One does not make unnecessary decisions any more than a good surgeon does unnecessary surgery.
Unnecessary decisions not only waste time and resources, but they also threaten to make all decisions ineffectual. Therefore, it is important that you be able to distinguish between necessary and unnecessary decisions. Surgeons provide perhaps the best example of effective decision-making, as they have had to make risk-taking decisions on a daily basis for thousands of years now. Since there is no such thing as risk-free surgery, unnecessary operations must be avoided. The rules used by surgeons to make decisions are:
Rule one: In a condition that is likely to cure itself or to stabilize itself without risk or danger or great pain to the patient, you put it on watch and check regularly. But you don’t cut. To do surgery in such a condition is an unnecessary decision.
Rule two: If the condition is degenerative or life-threatening and there is something you can do, you do it—fast and radically. It is a necessary decision despite the risk.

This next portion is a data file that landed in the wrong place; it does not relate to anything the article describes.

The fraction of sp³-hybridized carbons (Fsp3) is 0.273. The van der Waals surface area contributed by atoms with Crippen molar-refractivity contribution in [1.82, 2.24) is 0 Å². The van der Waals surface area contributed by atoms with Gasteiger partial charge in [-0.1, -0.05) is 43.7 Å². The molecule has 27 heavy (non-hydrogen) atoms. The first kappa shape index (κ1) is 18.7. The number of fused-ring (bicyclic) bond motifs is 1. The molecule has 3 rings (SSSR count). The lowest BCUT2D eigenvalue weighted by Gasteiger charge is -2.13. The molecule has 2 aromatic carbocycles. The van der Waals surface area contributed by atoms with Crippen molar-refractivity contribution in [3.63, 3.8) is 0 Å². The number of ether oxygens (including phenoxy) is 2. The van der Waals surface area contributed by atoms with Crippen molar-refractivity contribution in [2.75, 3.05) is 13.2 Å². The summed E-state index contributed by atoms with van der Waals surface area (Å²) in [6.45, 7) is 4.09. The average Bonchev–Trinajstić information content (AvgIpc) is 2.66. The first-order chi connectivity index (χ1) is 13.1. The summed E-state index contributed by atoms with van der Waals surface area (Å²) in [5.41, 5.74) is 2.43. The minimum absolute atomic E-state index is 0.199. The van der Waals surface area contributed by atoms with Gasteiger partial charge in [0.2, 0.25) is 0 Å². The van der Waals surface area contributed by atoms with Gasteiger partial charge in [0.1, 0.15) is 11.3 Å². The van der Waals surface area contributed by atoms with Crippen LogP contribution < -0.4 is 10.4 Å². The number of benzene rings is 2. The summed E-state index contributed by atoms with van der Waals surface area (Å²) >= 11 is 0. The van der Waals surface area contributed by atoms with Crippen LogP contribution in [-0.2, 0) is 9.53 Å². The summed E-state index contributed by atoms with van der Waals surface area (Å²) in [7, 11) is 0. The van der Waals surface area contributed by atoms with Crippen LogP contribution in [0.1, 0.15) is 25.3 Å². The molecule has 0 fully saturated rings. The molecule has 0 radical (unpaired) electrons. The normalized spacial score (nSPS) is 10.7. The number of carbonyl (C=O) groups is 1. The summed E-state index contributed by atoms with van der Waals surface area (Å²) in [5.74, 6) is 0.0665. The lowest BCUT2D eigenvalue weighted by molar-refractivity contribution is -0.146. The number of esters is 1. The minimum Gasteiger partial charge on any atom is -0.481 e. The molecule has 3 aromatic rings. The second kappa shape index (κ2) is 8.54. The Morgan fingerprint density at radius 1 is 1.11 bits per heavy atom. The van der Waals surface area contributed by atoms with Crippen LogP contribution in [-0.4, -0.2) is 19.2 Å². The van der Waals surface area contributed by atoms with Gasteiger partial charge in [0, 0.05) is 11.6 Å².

Rule three: This is the problem in between, and it’s probably the largest single category—the condition that is not degenerative and not life-threatening but still not self-correcting and quite serious. This is where the surgeon has to weigh opportunity against risk. And it is this decision that distinguishes the first-rate surgeon from the also-ran.
ACTION POINT: List three problems you are facing right now. Classify these problems as falling under rules 1, 2, or 3. Do not make unnecessary decisions.
The Effective Executive
The Elements of Decision Making (Corpedia Online Program)
* Source: The Daily Drucker by Peter F. Drucker